HTTP - Security

HTTP is used for communications over the internet, so application developers, information providers, and users should be aware of the security limitations in HTTP/1.1. This discussion does not include definitive solutions to the problems mentioned here but it does make some suggestions for reducing security risks.

Personal Information Leakage

HTTP clients are often privy to large amount of personal information such as the user's name, location, mail address, passwords, encryption keys, etc. So you should be very careful to prevent unintentional leakage of this information via the HTTP protocol to other sources.

  • All the confidential information should be stored at the server in encrypted form.

  • Revealing the specific software version of the server might allow the server machine to become more vulnerable to attacks against software that is known to contain security holes.

  • Proxies that serve as a portal through a network firewall should take special precautions regarding the transfer of header information that identifies the hosts behind the firewall.

  • The information sent in the 'From' field might conflict with the user's privacy interests or their site's security policy, and hence, it should not be transmitted without the user being able to disable, enable, and modify the contents of the field.

  • Clients should not include a Referer header field in a (non-secure) HTTP request, if the referring page was transferred with a secure protocol.

  • Authors of services that use the HTTP protocol should not use GET based forms for the submission of sensitive data, because it will cause the data to be encoded in the Request-URI.

File and Path Names Based Attack

The document should be restricted to the documents returned by HTTP requests to be only those that were intended by the server administrators.

For example, UNIX, Microsoft Windows, and other operating systems use '..' as a path component to indicate a directory level above the current one. On such a system, an HTTP server MUST disallow any such construct in the Request-URI, if it would otherwise allow access to a resource outside those intended to be accessible via the HTTP server.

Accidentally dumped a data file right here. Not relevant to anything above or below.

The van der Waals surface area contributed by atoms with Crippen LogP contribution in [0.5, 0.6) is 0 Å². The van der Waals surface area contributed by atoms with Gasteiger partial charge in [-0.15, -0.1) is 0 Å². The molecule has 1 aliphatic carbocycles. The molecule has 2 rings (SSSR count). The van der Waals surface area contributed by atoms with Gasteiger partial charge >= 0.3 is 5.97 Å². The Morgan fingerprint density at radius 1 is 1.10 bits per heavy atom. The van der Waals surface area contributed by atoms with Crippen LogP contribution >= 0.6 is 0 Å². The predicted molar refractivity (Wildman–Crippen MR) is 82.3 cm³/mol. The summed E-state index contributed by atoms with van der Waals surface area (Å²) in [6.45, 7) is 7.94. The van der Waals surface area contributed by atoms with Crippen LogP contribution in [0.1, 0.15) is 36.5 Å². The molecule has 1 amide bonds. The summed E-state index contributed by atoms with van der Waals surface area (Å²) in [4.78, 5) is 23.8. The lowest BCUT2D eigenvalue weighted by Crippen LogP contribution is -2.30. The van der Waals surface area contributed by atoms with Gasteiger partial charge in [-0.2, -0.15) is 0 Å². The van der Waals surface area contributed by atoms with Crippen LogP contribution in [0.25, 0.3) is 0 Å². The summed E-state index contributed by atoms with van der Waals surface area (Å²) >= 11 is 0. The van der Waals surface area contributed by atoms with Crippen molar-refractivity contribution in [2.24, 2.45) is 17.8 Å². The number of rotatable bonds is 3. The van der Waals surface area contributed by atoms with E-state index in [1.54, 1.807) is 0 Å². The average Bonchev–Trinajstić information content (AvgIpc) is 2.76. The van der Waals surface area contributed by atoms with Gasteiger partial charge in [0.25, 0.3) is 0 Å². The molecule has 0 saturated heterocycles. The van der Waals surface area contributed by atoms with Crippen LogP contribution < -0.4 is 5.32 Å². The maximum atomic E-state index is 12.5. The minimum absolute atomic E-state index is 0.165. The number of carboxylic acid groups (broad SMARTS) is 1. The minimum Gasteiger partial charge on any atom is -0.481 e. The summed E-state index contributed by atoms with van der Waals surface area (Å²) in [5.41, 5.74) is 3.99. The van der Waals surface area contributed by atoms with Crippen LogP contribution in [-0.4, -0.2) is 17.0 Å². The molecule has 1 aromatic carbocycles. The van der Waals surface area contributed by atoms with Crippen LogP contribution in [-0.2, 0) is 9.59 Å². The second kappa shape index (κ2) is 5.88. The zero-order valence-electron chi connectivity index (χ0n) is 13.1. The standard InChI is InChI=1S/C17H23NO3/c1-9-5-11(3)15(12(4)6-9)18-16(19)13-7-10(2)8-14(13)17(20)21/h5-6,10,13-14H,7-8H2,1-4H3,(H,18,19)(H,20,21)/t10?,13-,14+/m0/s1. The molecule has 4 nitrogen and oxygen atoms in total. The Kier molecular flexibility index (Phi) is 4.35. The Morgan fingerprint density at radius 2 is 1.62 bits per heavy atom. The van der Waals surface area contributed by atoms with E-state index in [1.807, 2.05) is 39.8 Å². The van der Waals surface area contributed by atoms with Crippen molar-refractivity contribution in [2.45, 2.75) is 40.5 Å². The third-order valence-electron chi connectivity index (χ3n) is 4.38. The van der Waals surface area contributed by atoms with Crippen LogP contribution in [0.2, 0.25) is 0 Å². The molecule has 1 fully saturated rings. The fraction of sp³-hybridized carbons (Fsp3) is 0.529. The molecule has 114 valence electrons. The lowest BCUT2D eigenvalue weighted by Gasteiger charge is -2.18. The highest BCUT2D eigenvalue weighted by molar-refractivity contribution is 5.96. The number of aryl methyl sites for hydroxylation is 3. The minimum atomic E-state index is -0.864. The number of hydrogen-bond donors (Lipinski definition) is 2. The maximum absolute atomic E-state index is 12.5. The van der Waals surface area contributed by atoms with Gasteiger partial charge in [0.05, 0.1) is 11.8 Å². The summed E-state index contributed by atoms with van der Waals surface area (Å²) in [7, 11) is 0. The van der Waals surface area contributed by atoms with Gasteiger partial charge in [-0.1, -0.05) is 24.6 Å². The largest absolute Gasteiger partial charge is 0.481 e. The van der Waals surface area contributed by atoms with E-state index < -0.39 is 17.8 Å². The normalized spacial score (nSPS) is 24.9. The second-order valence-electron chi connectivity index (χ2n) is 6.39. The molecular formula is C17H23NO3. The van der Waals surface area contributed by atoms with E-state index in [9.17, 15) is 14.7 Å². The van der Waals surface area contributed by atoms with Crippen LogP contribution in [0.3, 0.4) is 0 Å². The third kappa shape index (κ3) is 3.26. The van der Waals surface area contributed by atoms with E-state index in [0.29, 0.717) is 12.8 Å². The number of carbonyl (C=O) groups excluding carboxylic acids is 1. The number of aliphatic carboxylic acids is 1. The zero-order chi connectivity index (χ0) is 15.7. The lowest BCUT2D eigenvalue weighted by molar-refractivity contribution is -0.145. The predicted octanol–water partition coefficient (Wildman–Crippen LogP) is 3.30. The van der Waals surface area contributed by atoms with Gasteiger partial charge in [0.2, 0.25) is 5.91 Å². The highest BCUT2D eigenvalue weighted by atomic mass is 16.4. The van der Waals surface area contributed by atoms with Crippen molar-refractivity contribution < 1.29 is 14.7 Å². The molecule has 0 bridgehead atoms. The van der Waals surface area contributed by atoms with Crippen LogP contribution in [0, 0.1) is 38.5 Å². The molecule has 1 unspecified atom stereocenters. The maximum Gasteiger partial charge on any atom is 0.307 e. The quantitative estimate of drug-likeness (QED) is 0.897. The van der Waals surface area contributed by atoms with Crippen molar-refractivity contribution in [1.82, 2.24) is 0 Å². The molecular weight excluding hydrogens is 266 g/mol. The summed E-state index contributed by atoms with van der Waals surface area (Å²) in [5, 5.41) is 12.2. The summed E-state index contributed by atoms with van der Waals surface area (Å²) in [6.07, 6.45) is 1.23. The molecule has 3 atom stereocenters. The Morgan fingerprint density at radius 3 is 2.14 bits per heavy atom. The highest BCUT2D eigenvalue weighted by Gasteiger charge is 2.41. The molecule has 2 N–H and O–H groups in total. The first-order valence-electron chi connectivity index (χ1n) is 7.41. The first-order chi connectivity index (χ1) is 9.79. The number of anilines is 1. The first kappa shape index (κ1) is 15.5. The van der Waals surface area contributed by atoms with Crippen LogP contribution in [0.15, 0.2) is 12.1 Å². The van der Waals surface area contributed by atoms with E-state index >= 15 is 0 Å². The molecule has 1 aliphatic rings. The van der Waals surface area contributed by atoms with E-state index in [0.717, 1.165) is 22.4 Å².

DNS Spoofing

Clients using HTTP rely heavily on the Domain Name Service, and are thus generally prone to security attacks based on the deliberate mis-association of IP addresses and DNS names. So clients need to be cautious in assuming the continuing validity of an IP number/DNS name association.

If HTTP clients cache the results of host name lookups in order to achieve a performance improvement, they must observe the TTL information reported by the DNS. If HTTP clients do not observe this rule, they could be spoofed when a previously-accessed server's IP address changes.

Location Headers and Spoofing

If a single server supports multiple organizations that do not trust one another, then it MUST check the values of Location and Content Location headers in the responses that are generated under the control of said organizations to make sure that they do not attempt to invalidate resources over which they have no authority.

Authentication Credentials

Existing HTTP clients and user agents typically retain authentication information indefinitely. HTTP/1.1 does not provide a method for a server to direct clients to discard these cached credentials which is a big security risk.

There are a number of work around to the parts of this problem, and so it is recommended to make the use of password protection in screen savers, idle time-outs, and other methods that mitigate the security problems inherent in this problem.

Proxies and Caching

HTTP proxies are men-in-the-middle, and represent an opportunity for man-in-the-middle attacks. Proxies have access to security-related information, personal information about individual users and organizations, and proprietary information belonging to users and content providers.

Proxy operators should protect the systems on which proxies run, as they would protect any system that contains or transports sensitive information.

Caching proxies provide additional potential vulnerabilities, since the contents of the cache represent an attractive target for malicious exploitation. Therefore, cache contents should be protected as sensitive information.